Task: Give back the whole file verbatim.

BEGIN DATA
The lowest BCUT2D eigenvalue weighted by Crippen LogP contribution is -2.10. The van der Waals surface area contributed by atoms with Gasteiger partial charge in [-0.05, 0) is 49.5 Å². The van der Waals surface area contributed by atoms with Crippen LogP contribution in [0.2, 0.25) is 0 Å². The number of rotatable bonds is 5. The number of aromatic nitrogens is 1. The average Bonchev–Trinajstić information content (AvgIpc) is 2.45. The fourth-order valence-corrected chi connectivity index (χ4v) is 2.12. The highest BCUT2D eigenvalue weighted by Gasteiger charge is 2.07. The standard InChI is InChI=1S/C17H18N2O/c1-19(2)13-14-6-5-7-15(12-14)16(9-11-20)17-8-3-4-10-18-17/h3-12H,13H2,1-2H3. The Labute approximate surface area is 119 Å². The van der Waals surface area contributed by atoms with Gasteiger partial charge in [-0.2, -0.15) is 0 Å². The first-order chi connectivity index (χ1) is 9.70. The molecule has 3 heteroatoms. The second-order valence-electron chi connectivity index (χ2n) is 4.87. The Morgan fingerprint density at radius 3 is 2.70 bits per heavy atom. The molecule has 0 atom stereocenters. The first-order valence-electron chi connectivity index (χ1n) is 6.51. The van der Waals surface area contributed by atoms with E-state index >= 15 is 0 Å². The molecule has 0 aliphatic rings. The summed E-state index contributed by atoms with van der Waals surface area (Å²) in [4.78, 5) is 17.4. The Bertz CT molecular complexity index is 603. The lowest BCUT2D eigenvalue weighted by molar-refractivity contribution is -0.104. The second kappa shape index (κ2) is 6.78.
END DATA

The lowest BCUT2D eigenvalue weighted by Crippen LogP contribution is -2.10. The van der Waals surface area contributed by atoms with Gasteiger partial charge in [-0.05, 0) is 49.5 Å². The van der Waals surface area contributed by atoms with Crippen LogP contribution in [0.2, 0.25) is 0 Å². The number of rotatable bonds is 5. The number of aromatic nitrogens is 1. The average Bonchev–Trinajstić information content (AvgIpc) is 2.45. The fourth-order valence-corrected chi connectivity index (χ4v) is 2.12. The highest BCUT2D eigenvalue weighted by Gasteiger charge is 2.07. The standard InChI is InChI=1S/C17H18N2O/c1-19(2)13-14-6-5-7-15(12-14)16(9-11-20)17-8-3-4-10-18-17/h3-12H,13H2,1-2H3. The Labute approximate surface area is 119 Å². The van der Waals surface area contributed by atoms with Gasteiger partial charge in [-0.2, -0.15) is 0 Å². The first-order chi connectivity index (χ1) is 9.70. The molecule has 3 heteroatoms. The second-order valence-electron chi connectivity index (χ2n) is 4.87. The Morgan fingerprint density at radius 3 is 2.70 bits per heavy atom. The molecule has 0 atom stereocenters. The first-order valence-electron chi connectivity index (χ1n) is 6.51. The van der Waals surface area contributed by atoms with E-state index >= 15 is 0 Å². The molecule has 0 aliphatic rings. The summed E-state index contributed by atoms with van der Waals surface area (Å²) in [4.78, 5) is 17.4. The Bertz CT molecular complexity index is 603. The lowest BCUT2D eigenvalue weighted by molar-refractivity contribution is -0.104. The second kappa shape index (κ2) is 6.78.